In 2002, with zero stock buybacks, the total value of exercised stock options was $31 million.

In 2003, with zero stock buybacks, the total value of exercised stock options was $19 million.

It was hundreds of millions in the years before that, when they had stock buybacks.

It was hundreds of millions in the years after that, when they had stock buybacks.

It is BILLIONS of dollars today, as Dennis Muilenburg cranks up the buyback machine to its current record levels.

I believe it is impossible to separate the modern management practice of self-enrichment through massive levels of stock-based comp from the modern management practice of investor placation through massive levels of stock buybacks … without regulating one or the other practice.

But I’m all ears for any ideas.

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  1. When do the marches start? Yellow Vests? Tires burning in the streets? Oh yeah they do that in Argentina, not Murica! Yay Capitalism!

  2. Avatar for jlmh jlmh says:

    Really, buyouts fail on a simple question: Why is it better to give company money to share sellers rather than to shareholders?

  3. Go Ralph Tnader!!

  4. Slap top management with serious prison time. After a trial of course. That is more likely to change company behavior than levying huge corporate fines while letting senior management off with scant punishment. “Privatizing gains and socializing losses” reeks of well, sadly post-modern capitalism/plutocracy.

  5. IMO share buybacks should be prohibited, for just this reason. The grant sterilization issue is probably why so many buybacks are done near stock price peaks. Also, share based compensation (which might become less attractive) should have a long vesting period, at least 5 years (if not the 100 years that Muilenburg claims to be his planning horizon lol).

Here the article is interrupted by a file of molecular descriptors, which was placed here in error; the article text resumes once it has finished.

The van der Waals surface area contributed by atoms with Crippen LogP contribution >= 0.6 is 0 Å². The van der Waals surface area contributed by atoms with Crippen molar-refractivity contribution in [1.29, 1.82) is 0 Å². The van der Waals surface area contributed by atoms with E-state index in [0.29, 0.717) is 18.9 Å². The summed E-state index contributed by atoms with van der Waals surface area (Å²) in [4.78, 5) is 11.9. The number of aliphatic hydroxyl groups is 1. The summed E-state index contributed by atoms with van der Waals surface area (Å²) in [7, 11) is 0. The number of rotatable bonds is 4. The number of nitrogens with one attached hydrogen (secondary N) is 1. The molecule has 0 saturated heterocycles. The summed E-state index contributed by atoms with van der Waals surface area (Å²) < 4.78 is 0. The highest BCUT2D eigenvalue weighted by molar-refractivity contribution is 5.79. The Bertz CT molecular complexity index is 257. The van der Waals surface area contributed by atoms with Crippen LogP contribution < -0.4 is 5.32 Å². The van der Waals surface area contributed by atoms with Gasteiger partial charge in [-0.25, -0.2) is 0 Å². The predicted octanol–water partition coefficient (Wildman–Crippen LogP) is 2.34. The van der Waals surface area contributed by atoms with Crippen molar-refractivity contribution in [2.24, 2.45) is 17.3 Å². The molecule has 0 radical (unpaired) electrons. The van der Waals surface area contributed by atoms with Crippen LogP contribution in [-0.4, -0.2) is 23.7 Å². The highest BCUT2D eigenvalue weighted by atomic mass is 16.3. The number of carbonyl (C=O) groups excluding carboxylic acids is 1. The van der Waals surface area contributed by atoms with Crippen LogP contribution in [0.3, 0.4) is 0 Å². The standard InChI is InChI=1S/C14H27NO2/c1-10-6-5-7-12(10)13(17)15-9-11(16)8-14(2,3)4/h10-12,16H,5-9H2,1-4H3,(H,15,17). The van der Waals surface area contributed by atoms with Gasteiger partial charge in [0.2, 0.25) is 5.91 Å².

6. Absolutely drives me nuts when companies BORROW money for stock buybacks to reduce share counts to drive up EPS. Everyone knows that everyone knows that debt (esp non-productive debt) in lieu of equity weakens companies…right? If I were king for a day, the C-suite would not be judged for comp on EPS but Earnings as a Percentage of Enterprise Value (equity plus debt). You borrow $1b for a $1b stock buy-back, share count drops, but Enterprise Value remains the same…no smoke and mirrors financial engineering. Just sayin’.

  7. Agree. And they were illegal, up until 1982 (SEC Rule 10b-18). I’ve heard the (weak) argument that halting stock buybacks would prevent a public company from working towards eventually going private. If a company wants to take itself private, let them reverse the process and do an LBO. Stock buybacks have been weaponized, and there are now more cons than pros in this type of compensation.

  8. But Ben - I think even you’d admit that this is absolutely rational behavior by private sector actors in response to terrible public sector policy. Why should we regulate private sector behavior? Why not “regulate” this horrible government (read Fed QE/balance sheet expansion) policy to eliminate the incentives for this type of activity. Regulating the private sector on exec comp/share buybacks without getting to the root problem will only result in the excess liquidity making its way into another sector, which you’ll then advocate regulating…rinse/repeat.

  9. Stock buy backs used in this way are just a symptom.

    There are two problems.

    1. There’s no way that the Justice Dept. will ever bring a criminal case against Boeing, not one that hits top management or really shackles the company.

    2. Boards which are supposed to be there in order to represent owner interest, does nothing of the sort and has become part of the management.

    Without addressing 1, you will continue to get management that does bullshit things.

    Without addressing 2, you will continue to get management that does bullshit things.

    Killing buy backs would just cause management to get more creative, and even less transparent. At least you can see the bullshit now.

  10. Avatar for bhunt bhunt says:

    I think we can walk and chew gum at the same time. Yes, we should work to fix “the root problem”, which I agree is a flood of too-easy money for corporations and the super-wealthy. I ALSO think we should do what we can to stop this egregious real-world repercussion of the root problem, what I would nicely describe as legal embezzlement and less nicely describe as legal looting.

    There is no permanent fix to the agency problem! All we can do is see its new forms with clear eyes and redress it as best we can with full hearts.

  11. Avatar for bhunt bhunt says:

    Yes, buybacks used to mask executive comp are a symptom. They are a fever, not the underlying disease. But a fever can kill you, too.